STEM for Britain 2017

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LCN researcher, Dr Jennifer Brookes, was honored again this year to be a Member of the Physics Judging panel for the 2017 Poster competition and Exhibition held in the House of Commons on Monday 13th March.  She joined Dr Heather Williams, Prof. Klaus Suhling, Dr Elizabeth Cunningham and Dr Mark Telling (Chair).

The previously named SET for Britain for Science, Engineering and Technology has been converted to STEM to incorporate Mathematics, and is a fantastic opportunity for early career researchers in these fields to engage Members of the Houses of Parliament in their research. In addition to this the event provides extra support and encouragement to Britain’s early stage career researchers.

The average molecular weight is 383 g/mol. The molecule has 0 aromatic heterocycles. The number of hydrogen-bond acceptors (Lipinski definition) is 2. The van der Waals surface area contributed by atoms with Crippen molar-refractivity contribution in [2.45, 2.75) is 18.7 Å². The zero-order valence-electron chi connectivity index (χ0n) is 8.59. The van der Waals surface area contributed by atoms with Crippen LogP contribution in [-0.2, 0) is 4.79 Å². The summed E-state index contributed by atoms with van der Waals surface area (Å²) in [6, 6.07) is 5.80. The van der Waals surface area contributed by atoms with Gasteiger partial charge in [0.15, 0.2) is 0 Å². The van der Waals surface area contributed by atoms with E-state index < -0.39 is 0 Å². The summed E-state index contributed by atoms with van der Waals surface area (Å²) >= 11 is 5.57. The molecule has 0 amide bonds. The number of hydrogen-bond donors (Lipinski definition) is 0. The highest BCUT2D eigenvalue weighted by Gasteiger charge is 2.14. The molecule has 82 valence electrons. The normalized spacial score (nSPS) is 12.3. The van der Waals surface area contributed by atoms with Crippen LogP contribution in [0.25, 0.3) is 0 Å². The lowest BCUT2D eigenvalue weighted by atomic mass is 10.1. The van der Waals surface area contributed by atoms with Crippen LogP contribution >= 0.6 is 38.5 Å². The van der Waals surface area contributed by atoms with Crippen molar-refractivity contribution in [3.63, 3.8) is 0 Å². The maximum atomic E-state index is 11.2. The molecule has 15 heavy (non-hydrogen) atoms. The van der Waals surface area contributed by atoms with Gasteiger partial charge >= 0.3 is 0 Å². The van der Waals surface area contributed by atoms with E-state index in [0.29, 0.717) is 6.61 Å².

This year, as always, showcased a variety of exciting research avenues ranging from:  nanometrology, quantum sensors, solar cycle influences, radioactive waste disposal, biomedical imaging and understanding of the Higgs boson. 

The winners in the Physics this year were:

Gold: Ms Soraya Caixeiro, King’s College London , for “Biocompatible Random Lasing”  (left in phot) 
Silver: Dr Matthew Aldous, Univesity of Southampton, for “Enabling Techologies for Integrated Quantum Sensors” (right in photo)
Bronze: Ms Katherine Kendrick, University of Leeds, for “Protein-DNA Interactions Adapted to Temperature Extremes at the Single Molecule Level” (middle in photo)

With the overall winner across all categories, from Biological and Biomedical Sciences, Miss Lauren McNeill, Manchester Metropolitan University,  for “Origami Chips: Portable Paper devices for the Rapid and Cost-effective Detection of New Psychoactive Substances”.

Posters are judged based on excellence, novelty & importance of work, difficulty, complexity and the contribution of the early career scientist, and their ability to communicate and engage the public. All applicants produced a very high standard of work making this a very a special and inspiring occasion.  

Many congratulations to the winners and all those who took part!

Related links: 

LCN researchers chosen for SET for Britain 2016

STEM for Britain